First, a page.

Charleston | Talking To Kids About Tragedy
Orange Leaders
June 19, 2015

by Nic Allen This weekend, you and your staff may receive questions from kids and teenagers about the shooting that occurred in Charleston, South Carolina, this past Wednesday. Family Pastor Nic Allen wrote a helpful article about how parents may respond to questions from their children. It’s our hope that passing it along to the Orange […]

<? echo $type; ?> Charleston | Talking To Kids About Tragedy

by Nic Allen

This weekend, you and your staff may receive questions from kids and teenagers about the shooting that occurred in Charleston, South Carolina, this past Wednesday. Family Pastor Nic Allen wrote a helpful article about how parents may respond to questions from their children. It’s our hope that passing it along to the Orange Leaders audience will help leaders in churches across America speak to kids and families about this terrible tragedy.

The parents in your ministry have a difficult job. That is why I am so passionate about partnering with them. There are some things that just weren’t in the parenting “job description.” Especially when the news is filled with events like what we have witnessed in Charleston. Here we are again with yet another senseless tragedy. What a blessing and honor that God has entrusted us with the lives of those who desperately need us to make sense out of the senseless. Here are four responses to the event in Charleston this week that might help parents as they lead their families in talking, praying, dealing with this most recent tragic event in our nations history.

  1. Radio silence. If your children are young enough, you just might make it through this moment without any mention of Charleston. Simon, my son, is two. We have no plans to talk to him about the tragedy. He doesn’t yet have the framework to understand crime, death, or even mourning. He can recognize sadness and should be allowed and encouraged to express it. We want to teach him how to respond to sadness in others with kindness and sensitivity. This tragic event in Charleston is not the moment for us to practice those skills. Know that going radio silent with young children is a proactive parental response to protect them from information that they are not prepared to process. In certain stages and seasons, that is the right thing for a parent to do. However, assuming that you can keep this method indefinitely is naive. Begin talking with your spouse and other families about ways you intend to lead your child through tragedy. We all know our world is fallen. The very sad, but very true, nature of the Charleston tragedy is that another one will eventually come. When it does, you might need an alternative to radio silence. Perhaps one of the other ideas below.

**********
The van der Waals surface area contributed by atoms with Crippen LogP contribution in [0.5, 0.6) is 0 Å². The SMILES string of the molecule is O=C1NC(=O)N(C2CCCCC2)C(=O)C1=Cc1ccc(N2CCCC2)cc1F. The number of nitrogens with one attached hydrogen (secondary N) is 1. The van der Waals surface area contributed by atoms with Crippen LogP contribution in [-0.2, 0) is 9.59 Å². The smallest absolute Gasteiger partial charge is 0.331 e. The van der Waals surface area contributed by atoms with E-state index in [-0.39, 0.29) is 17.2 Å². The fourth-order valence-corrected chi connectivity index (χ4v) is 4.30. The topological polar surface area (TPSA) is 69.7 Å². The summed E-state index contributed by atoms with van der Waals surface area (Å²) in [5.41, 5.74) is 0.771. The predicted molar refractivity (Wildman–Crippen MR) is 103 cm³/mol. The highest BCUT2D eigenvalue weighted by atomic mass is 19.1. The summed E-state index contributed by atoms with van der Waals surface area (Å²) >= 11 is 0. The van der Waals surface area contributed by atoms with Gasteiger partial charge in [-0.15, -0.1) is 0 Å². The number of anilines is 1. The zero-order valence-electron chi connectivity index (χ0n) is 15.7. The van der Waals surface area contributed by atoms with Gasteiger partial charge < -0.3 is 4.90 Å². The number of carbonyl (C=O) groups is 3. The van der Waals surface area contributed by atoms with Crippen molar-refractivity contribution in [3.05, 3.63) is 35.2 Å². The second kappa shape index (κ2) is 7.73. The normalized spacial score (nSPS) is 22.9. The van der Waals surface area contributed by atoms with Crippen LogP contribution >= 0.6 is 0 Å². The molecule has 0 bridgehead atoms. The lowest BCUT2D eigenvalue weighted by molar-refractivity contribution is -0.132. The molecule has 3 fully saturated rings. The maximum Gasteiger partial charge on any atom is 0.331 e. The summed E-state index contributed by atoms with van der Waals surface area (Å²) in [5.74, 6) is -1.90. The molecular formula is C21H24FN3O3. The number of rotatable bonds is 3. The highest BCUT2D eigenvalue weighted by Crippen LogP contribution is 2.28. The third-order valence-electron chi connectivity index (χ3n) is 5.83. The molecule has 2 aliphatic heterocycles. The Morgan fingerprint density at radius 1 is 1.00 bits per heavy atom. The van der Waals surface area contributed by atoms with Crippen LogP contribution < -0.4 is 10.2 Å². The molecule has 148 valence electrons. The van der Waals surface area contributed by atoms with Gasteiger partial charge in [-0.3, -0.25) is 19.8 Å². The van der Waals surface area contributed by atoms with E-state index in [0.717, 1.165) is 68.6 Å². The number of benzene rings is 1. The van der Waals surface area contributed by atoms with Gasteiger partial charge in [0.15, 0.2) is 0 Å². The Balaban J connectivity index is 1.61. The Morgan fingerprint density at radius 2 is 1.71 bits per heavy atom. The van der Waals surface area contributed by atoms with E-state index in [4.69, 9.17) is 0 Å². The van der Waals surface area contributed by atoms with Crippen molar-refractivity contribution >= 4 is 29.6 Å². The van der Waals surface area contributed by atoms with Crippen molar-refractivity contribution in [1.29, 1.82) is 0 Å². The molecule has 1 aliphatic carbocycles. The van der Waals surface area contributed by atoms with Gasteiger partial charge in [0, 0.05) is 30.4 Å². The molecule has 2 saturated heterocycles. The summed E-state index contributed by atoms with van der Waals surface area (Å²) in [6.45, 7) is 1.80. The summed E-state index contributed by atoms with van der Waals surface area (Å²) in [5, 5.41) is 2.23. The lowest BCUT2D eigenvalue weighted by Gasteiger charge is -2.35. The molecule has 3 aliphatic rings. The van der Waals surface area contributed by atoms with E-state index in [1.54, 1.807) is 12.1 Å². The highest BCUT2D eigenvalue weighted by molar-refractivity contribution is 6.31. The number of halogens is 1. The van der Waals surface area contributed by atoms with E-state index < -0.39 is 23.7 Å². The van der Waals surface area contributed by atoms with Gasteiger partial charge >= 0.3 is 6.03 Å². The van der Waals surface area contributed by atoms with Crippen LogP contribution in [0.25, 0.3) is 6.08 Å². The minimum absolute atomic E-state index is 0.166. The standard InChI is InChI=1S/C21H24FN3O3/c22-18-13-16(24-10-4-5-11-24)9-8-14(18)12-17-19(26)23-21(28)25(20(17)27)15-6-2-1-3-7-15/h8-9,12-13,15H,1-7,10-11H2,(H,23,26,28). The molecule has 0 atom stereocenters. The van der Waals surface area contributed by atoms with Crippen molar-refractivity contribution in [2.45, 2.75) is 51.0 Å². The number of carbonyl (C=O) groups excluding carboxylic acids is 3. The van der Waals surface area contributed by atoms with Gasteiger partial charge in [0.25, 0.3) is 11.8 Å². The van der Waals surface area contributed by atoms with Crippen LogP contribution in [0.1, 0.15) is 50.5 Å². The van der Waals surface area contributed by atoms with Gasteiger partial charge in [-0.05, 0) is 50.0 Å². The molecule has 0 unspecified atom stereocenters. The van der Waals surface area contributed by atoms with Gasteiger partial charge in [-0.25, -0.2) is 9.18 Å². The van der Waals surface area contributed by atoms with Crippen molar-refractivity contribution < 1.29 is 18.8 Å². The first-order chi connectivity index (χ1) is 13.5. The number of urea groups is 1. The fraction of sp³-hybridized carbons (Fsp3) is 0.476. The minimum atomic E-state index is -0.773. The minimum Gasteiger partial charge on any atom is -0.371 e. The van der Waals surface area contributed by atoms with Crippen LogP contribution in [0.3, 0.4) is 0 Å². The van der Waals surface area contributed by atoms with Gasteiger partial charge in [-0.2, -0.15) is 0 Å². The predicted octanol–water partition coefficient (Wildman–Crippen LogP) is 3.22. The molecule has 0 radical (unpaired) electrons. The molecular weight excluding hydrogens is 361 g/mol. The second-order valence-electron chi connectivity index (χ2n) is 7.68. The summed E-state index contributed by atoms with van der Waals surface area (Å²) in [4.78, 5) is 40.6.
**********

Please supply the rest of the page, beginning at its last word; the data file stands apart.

2. Censored Sensitivity. Children are bombarded with images and ideas all day every day. As parents, one of the hats we wear is that of filter. You set the rules in your family about film ratings. You set the pace in your home about world history and current events. Let’s take a skyrocket view. Our girls are seven and eight. They know the name Adolf Hitler. They know he was responsible for arresting and killing Jews during WWII. What they don’t know [yet] are the gory details of life in a concentration camp. They don’t yet know about the gas chambers. Those details will come later. For older children who hear about Charleston, it’s important to know how to answer questions like, “why did he kill those people?” and “why would someone of one race not like someone of another race?” and perhaps more importantly, “could someone come and kill people at our church?” The answers to those questions aren’t pretty or easy. It’s important to be honest and clear, but to only provide the level of detail that our children are prepared to handle. Fortunately, you know your children best and you have the power of the Holy Spirit living in you to help you discern when is the right time to divulge details about any horrific event like the Charleston tragedy this week.